So if Thor is a woman now, and Marvel is a Disney subsidiary, does that make her a Disney Princess? For Tor.com, historian and geek Ada Palmer answers this joke question seriously and thoroughly
while using it as a springboard to look at what makes a Disney Princess and what it says about us.
"Now, nerds have a long memory. I am dead certain that somewhere out there in the great world there are fans who are looking forward to once again buying "real" Star Wars comics. There are probably even a few brave souls who entertain the notion that Marvel will simply pick up with issue #108 (in spirit if not in deed) as if the subsequent thirty years were just a bad dream. " -- As long expected, Marvel will start publishing Star Wars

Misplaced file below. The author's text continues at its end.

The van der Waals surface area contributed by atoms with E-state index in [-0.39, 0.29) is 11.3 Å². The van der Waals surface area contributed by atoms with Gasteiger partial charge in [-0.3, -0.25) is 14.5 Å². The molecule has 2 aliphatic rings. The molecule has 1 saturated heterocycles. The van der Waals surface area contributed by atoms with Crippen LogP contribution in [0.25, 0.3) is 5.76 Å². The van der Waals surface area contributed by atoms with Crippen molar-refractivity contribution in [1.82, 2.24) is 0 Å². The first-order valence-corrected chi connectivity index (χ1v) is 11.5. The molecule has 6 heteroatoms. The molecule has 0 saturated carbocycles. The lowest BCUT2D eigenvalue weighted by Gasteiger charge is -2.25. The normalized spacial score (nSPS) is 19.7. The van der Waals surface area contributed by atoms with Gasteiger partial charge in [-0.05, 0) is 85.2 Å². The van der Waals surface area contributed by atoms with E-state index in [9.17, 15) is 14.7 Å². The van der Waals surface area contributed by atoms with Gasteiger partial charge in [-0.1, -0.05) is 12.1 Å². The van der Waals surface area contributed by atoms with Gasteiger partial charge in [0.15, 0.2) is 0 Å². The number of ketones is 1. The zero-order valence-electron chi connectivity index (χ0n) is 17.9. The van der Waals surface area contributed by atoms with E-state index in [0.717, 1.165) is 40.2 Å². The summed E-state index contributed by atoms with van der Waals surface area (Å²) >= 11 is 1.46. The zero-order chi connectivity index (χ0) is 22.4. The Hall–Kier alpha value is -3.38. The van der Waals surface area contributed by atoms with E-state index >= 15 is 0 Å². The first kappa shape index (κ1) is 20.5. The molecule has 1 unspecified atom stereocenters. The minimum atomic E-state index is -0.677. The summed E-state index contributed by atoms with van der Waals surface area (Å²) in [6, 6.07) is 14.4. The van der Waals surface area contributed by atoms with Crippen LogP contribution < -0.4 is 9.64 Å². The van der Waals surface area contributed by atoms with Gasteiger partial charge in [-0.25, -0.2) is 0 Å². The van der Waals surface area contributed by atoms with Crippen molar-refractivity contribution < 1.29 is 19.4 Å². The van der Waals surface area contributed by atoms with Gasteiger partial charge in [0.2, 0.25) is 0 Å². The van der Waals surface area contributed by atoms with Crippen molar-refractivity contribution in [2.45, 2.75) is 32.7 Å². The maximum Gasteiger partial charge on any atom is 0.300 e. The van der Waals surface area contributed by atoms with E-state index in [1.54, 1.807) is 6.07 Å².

comics again next year. Tim O'Neil looks at what this means from a fannish point of view
"As near as I can tell, throughout DC Comics' more than 75-year history, the publisher has only ever hired two black women writers on monthly titles
: Felicia Henderson on Teen Titans and Angela Robinson on The Web, both in 2009. That should be put in some perspective: If those numbers are accurate, it would mean that DC has more white women writing monthly books for them right now than they've had black women in the same role in more than three quarters of a century. That said, they are potentially doing better than their principal competition: Try as I might, I cannot find a single black woman who has ever written a monthly ongoing comic for Marvel in the publisher's history." -- Joseph Hughes talks about the lack of Black comics writers at Marvel and DC both right now and historically. [more inside]
"That is not dead which can eternal lie, And with strange aeons It’s clobberin’ time." Comics blogger Mike Sterling re-imagines the Fantastic Four in a Halloween mood